I have a heavy non-stick pan. I can now flip my pan-cakes mid-air :). I eat them with maple syrup.

Anonymous said...

Nice! Those look really yummy. I never heard of Swedish pancakes before this. I will have to try it once I have more time. The frying in butter part looks really promising.

Anonymous said...

They are also very nice with a couple drops of lemon juice and suger.. (something i learned in London while working as a au-pair for a swedish family)

Anonymous said...

so your wish list includes 'good quality vanilla'

purchase what you consider good quality vanilla beans - maybe fresh as can be organic from madagascar, slit them length wise, and slip them into a bottle of 'good quality' vodka. I use organic Rain Vodka and cap it again. Put it in a dark cool place, come by and shake it a few times every 2-3 days, and in about 6 months you have' good quality vanilla' - not processed, etc. Personally I believe this recipe is for excellent quality vanilla & since finding the recipie 25 years ago, have nevered purchased store.bought/factory made vanilla again. My aunt uses bourbon, others use congac. Your choise.

Hairy Swede said...

I really like this post! I hope it's ok that I add a link to this post in my blog.

Anonymous said...

My easy recipe for pancakes is simply 1-2-3:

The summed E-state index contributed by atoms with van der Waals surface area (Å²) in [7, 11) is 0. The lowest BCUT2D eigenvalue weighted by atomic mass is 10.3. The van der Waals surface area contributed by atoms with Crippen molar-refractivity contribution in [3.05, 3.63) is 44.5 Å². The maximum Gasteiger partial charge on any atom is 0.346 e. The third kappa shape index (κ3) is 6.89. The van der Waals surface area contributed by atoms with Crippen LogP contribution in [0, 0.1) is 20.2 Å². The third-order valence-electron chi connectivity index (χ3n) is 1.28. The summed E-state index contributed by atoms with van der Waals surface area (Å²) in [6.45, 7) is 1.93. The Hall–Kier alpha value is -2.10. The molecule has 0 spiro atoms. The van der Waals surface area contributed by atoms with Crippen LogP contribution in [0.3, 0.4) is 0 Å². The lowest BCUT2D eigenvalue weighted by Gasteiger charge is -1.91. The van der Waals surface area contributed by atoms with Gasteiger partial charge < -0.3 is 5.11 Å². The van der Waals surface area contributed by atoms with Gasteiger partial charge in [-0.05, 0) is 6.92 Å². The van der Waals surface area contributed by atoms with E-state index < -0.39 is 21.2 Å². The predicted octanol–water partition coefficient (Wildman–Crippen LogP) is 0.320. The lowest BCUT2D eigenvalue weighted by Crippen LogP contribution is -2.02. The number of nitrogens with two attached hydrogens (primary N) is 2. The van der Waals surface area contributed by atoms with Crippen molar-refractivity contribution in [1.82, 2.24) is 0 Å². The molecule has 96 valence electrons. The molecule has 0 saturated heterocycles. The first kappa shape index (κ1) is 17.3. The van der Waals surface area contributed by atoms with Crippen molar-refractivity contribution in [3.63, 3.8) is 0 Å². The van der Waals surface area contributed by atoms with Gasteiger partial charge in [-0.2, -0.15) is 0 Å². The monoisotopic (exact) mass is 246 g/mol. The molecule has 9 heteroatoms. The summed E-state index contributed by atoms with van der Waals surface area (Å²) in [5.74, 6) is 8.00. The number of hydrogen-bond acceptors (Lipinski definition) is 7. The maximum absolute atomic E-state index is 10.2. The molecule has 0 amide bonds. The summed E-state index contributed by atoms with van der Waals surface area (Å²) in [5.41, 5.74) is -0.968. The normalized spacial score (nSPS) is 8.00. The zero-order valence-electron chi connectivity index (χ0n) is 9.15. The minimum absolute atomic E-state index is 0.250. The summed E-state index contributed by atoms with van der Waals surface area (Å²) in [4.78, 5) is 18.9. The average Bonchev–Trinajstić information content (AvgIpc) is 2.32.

1 dl flour
2 eggs
3 dl milk
(and perhaps some salt, sugar to taste).

If I don't serve them with the traditional strawberry jam, I very much like a mixture of mascarpone, lemon juice and powdered sugar.

african vanielje said...

You've got to love a country that traditionally eats pancakes every thursday. How fabulous. Peas soup too, another favourite.

Anonymous said...

I just use a regular pancake mix and add enough water to make thin batter and cook them as "dollar" size cakes

Anonymous said...

My Swedish grandma used to make these for me when I was a little girl growing up. Now my husband ( who is not swedish) makes them for me and my daughters about once a month on Sundays.

Grum said...

We ate these growing up and now my kids are making them as special treats for their kids. We use a little cinnamon sugar and a dab of maple syrup.....yum

Aimee said...

Hi Anne - I just came across your site by accident and I'm so glad I did! You have some wonderful recipes - thanks for sharing.

Anonymous said...

This is exactly how I make my pancakes. I had no idea it was the Swedish recipe. Funny though, as I started learning Swedish last September.
Very interesting blog! Thank you for sharing so many recipes and for posting in both English and Swedish!

Randy said...

Anne, where is it in your recipe that you add the 1-2 Tbsp of butter? That's not the butter you use in the pan. We'll try it with the milk and see how it comes out.

Anne said...

Hi Randy! Oops! I'll edit! Add it with the milk or at the very end, it won't matter :)